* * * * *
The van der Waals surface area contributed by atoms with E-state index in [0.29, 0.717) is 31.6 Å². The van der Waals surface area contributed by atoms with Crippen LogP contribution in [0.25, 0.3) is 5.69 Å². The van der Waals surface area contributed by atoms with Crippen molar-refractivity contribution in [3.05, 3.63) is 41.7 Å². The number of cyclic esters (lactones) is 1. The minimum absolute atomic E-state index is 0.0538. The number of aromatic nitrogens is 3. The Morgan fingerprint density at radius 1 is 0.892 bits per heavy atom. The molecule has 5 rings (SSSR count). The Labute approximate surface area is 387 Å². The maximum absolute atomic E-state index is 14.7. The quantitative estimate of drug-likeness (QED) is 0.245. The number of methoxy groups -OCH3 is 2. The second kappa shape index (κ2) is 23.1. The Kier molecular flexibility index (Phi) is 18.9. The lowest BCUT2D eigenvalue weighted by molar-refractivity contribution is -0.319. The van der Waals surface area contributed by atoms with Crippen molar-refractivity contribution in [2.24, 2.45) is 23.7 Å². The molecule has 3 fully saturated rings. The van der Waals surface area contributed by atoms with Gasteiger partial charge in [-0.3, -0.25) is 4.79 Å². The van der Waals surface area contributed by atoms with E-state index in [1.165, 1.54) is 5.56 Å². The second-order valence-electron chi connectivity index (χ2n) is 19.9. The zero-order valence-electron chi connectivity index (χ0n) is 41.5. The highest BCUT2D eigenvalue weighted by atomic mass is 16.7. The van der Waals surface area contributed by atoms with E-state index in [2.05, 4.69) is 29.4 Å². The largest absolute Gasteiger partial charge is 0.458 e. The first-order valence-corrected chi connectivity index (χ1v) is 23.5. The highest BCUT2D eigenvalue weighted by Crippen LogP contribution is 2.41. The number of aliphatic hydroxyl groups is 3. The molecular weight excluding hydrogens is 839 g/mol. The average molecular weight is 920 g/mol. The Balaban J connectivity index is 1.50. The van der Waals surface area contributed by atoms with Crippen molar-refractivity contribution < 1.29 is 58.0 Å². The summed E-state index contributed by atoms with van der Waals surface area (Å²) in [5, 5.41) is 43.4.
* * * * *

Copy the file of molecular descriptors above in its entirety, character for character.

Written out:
The van der Waals surface area contributed by atoms with E-state index in [0.29, 0.717) is 31.6 Å². The van der Waals surface area contributed by atoms with Crippen LogP contribution in [0.25, 0.3) is 5.69 Å². The van der Waals surface area contributed by atoms with Crippen molar-refractivity contribution in [3.05, 3.63) is 41.7 Å². The number of cyclic esters (lactones) is 1. The minimum absolute atomic E-state index is 0.0538. The number of aromatic nitrogens is 3. The Morgan fingerprint density at radius 1 is 0.892 bits per heavy atom. The molecule has 5 rings (SSSR count). The Labute approximate surface area is 387 Å². The maximum absolute atomic E-state index is 14.7. The quantitative estimate of drug-likeness (QED) is 0.245. The number of methoxy groups -OCH3 is 2. The second kappa shape index (κ2) is 23.1. The Kier molecular flexibility index (Phi) is 18.9. The lowest BCUT2D eigenvalue weighted by molar-refractivity contribution is -0.319. The van der Waals surface area contributed by atoms with Crippen molar-refractivity contribution in [2.24, 2.45) is 23.7 Å². The molecule has 3 fully saturated rings. The van der Waals surface area contributed by atoms with Gasteiger partial charge in [-0.3, -0.25) is 4.79 Å². The van der Waals surface area contributed by atoms with E-state index in [1.165, 1.54) is 5.56 Å². The second-order valence-electron chi connectivity index (χ2n) is 19.9. The zero-order valence-electron chi connectivity index (χ0n) is 41.5. The highest BCUT2D eigenvalue weighted by atomic mass is 16.7. The van der Waals surface area contributed by atoms with E-state index in [2.05, 4.69) is 29.4 Å². The largest absolute Gasteiger partial charge is 0.458 e. The first-order valence-corrected chi connectivity index (χ1v) is 23.5. The highest BCUT2D eigenvalue weighted by Crippen LogP contribution is 2.41. The number of aliphatic hydroxyl groups is 3. The molecular weight excluding hydrogens is 839 g/mol. The average molecular weight is 920 g/mol. The Balaban J connectivity index is 1.50. The van der Waals surface area contributed by atoms with Crippen molar-refractivity contribution < 1.29 is 58.0 Å². The summed E-state index contributed by atoms with van der Waals surface area (Å²) in [5, 5.41) is 43.4.